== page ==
Baby Henry is now 12 weeks old, yet my labour seems like a lifetime ago and I can’t imagine life without my little lad in it.
He’s smiling and giggling, chatting away (albeit in baby language) and desperate to sit up and know what’s going on. He’s been sleeping 10-12 hours a night since 8/9 weeks old (I thought it was a phase at first!) and we are generally having a positive time of it so far.
We play together, go on walks together (the Baby Bjorn carrier is brilliant – and it helps you to work up a sweat carrying that baby’s weight on you!), go shopping together, have sofa snuggles together, go to groups such as Baby Sensory and Caterpillar Music, we go swimming, see our mummy and baby friends, see family together – Henry has become my little buddy and we have a lovely time…
He’s now starting to entertain himself – on his play mat, in his swing chair, on his bouncer or more recently on his new Baby Snug from Mamas and Papas (it’s amazing, such a versatile purchase – I recommend!). I love how he has started to really interact with toys. These 10 minute bursts where I can put him down so I can eat, have a pee or shower are priceless (fear not – I do put him in view of the shower cubicle!).
Don’t judge me, but not forgetting the occasional dose of nursery rhymes on YouTube on the TV – anything so I can have 20 minutes to throw a dinner in the slow cooker, fold laundry, put ANOTHER wash on, empty the dishwasher, run the hoover round, feed the cat, make a couple of calls and woof down some breakfast!
This all sounds positive right? Our happiness, my productivity, less sleep deprivation and the fact I can put him down to either entertain himself or to nap etc….
I’m sure it is around the 3-month postpartum stage that it becomes a turning point for many new mums – or at least experiencing some level of progress since “labour day”. For me and many of my mummy friends, it seems to be around this time that routines start to evolve, nap times become consistent, we’ve learned how we can shower and get dressed before lunchtime (!), we start to understand our babies needs and we regain *some* kind of “structure” in our lives again.
We generally start to get our shit together! YIPPEE!
The so called “perfect” vision of early motherhood and baby satisfaction I have portrayed above isn’t guaranteed every day – nor is it necessarily frequent. Early motherhood is not plain sailing!
I hate seeing Henry’s bottom lip go, or when he screams and I can’t find a way to calm him. Or when he decides to pee all over me as soon as I take his nappy off or when he manages to poop everywhere except for in his nappy (how does that even happen?!), sometimes needing three outfit changes in a day.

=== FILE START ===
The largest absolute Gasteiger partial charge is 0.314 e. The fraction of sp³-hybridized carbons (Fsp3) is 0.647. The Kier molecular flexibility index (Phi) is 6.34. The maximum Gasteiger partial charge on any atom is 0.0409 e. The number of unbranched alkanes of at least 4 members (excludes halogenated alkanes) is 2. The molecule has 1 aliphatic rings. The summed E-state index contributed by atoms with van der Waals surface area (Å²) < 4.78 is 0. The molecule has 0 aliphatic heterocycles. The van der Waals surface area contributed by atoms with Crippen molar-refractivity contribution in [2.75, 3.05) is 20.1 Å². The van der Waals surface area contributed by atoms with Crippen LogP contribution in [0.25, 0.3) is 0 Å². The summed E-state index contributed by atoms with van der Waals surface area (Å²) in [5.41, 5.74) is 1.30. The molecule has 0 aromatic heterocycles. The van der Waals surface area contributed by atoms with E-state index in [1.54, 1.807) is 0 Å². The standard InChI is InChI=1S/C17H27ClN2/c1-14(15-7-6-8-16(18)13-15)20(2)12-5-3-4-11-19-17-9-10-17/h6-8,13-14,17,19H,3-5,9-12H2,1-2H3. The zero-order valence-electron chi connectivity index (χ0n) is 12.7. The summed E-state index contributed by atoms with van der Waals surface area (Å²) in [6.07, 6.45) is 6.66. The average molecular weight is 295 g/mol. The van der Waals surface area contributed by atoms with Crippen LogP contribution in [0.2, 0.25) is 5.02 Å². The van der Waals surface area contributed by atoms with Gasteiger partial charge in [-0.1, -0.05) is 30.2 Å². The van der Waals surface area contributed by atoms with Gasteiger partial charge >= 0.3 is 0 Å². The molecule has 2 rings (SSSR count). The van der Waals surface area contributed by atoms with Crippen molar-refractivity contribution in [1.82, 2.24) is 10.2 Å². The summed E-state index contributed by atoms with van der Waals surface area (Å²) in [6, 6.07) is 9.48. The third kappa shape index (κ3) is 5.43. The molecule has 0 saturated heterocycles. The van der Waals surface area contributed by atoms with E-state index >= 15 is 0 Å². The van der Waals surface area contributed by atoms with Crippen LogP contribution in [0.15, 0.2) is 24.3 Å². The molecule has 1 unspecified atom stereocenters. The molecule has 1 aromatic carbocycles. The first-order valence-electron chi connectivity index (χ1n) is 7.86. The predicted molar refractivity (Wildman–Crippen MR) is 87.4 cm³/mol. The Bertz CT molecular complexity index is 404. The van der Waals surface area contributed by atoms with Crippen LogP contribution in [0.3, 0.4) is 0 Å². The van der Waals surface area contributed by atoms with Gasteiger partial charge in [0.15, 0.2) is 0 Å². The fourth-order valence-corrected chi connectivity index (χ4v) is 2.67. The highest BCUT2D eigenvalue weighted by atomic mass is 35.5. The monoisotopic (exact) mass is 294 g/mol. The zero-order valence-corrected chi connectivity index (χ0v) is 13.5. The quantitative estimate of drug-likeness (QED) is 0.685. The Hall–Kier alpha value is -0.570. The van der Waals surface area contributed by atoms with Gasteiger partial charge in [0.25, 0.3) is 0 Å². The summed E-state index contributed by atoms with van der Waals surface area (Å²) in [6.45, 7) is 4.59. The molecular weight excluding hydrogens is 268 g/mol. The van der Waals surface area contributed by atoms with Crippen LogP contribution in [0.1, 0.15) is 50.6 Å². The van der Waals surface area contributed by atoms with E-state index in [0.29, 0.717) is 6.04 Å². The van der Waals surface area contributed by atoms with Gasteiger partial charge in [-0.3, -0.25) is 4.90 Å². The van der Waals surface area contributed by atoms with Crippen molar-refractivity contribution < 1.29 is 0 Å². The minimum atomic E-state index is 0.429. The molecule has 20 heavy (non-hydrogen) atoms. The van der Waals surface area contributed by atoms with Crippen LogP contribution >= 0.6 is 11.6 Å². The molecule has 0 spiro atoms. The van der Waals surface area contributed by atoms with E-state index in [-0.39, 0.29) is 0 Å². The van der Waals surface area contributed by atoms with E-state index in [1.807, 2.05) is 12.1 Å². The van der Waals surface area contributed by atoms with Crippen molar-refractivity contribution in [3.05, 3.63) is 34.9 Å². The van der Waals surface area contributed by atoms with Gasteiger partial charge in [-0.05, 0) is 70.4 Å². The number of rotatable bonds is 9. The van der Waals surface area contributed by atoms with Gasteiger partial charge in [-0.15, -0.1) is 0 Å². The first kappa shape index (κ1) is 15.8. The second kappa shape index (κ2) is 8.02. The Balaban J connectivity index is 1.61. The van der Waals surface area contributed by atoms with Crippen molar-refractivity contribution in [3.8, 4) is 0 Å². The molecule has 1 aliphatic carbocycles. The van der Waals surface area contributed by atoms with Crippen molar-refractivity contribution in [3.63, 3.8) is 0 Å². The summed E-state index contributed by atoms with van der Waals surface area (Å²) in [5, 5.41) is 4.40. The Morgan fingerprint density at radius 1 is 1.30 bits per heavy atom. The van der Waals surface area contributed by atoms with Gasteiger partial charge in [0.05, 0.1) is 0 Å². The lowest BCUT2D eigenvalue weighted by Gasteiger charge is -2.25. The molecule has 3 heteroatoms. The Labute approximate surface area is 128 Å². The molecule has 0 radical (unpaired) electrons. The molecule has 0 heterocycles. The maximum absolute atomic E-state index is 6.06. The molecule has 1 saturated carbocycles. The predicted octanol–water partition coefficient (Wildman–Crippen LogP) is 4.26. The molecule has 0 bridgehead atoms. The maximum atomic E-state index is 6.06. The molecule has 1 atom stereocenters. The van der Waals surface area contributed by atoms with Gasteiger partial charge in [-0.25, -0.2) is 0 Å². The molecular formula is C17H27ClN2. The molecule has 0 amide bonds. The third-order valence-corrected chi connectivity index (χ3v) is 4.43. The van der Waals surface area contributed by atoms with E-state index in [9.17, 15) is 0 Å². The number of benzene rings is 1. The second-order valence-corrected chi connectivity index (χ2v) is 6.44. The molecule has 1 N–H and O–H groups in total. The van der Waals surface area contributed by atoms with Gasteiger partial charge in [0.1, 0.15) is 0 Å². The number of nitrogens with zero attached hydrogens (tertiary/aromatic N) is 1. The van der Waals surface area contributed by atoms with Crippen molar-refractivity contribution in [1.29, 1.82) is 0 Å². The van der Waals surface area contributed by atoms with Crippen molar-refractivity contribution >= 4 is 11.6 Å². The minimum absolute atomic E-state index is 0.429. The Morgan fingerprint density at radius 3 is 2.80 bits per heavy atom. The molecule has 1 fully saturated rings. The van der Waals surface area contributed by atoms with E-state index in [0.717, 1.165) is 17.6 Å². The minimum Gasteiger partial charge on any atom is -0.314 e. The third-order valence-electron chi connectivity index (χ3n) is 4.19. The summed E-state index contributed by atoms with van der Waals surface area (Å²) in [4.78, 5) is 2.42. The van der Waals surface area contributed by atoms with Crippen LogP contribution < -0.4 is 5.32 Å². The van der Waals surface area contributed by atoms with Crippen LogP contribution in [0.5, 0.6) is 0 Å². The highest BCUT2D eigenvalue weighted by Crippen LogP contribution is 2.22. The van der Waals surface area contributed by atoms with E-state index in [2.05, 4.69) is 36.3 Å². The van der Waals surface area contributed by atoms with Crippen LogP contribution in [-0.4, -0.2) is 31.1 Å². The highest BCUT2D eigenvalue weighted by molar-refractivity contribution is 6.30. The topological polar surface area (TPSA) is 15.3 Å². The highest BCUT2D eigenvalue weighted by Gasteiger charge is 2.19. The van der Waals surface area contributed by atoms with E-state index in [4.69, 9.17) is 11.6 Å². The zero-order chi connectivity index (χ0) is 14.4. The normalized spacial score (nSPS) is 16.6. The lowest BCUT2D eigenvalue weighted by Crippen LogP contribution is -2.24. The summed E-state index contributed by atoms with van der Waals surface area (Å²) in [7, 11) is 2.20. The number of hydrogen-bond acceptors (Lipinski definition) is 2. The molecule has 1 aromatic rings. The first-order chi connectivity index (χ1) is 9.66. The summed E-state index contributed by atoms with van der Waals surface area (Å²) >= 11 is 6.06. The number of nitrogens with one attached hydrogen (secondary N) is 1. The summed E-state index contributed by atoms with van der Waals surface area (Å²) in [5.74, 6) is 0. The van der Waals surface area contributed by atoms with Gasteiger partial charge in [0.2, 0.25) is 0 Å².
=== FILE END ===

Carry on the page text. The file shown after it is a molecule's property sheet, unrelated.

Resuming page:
And that sheer horror of when the baby screams in the supermarket and you have to stay calm through the aisles, eventually resulting to holding the baby in one arm, pushing your pram with the other whilst your basket of shopping rests on top of it (and staff offering their assistance to you as they see the panic on your face and hear the meltdown your baby is having!).
The last few months have been life changing albeit unexplainably incredible, yet I have had a few reality checks – learning that life really is a complete contrast to what it was just a few months ago…
Being an adult in a lonely and/or non-adult environment…
When one goes from a high-flying career in the bustling capital city, earning (okay) money and being in the know within your industries, to earning nothing and living days (sometimes alone and mind-numbing) where occasionally all I achieve is half a battle against a mountain (or two) of laundry.
When sitting at your first ever baby group, you can’t help but cringe inside and think “oh boy, this is somewhat different to that marketing strategy I wrote this time last year!” whilst you sing and sign away to Twinkle Twinkle Little Star. I actually really love going to the baby groups – especially Baby Sensory.
Some days I feel out of the loop of ‘life’ and adult conversation that I succumb to picking up a copy of The Sun newspaper and the latest issue of Grazia – for news, celebrity gossip, fashion updates and a bit of escapism!
Every day is a “diet starts tomorrow” day because sometimes my meals need to be quick and full of carbs (!) – such as hot cross buns (with no time to toast or butter) for breakfast, bagels and cream cheese for lunch and two bowls of cereal for dinner! Quite often there isn’t time to butter the bread let alone make a meal and it’s perfectly normal to eat lunch at 5pm and dinner at 10.
On the flip side I have recently started to make smoothies again and now Henry is napping in the day and goes upstairs to bed around 7-8pm, I have time to prepare and eat balanced meals again. I’m even batch cooking again now – the freezer meals I made whilst on maternity leave were a life saver during those early weeks of motherhood. Oh how I took timely and freshly made salads and packed lunches for granted, and I don’t remember a time where my husband and I have ever ordered so many takeaways before. It’s definitely time to nip that in the bud!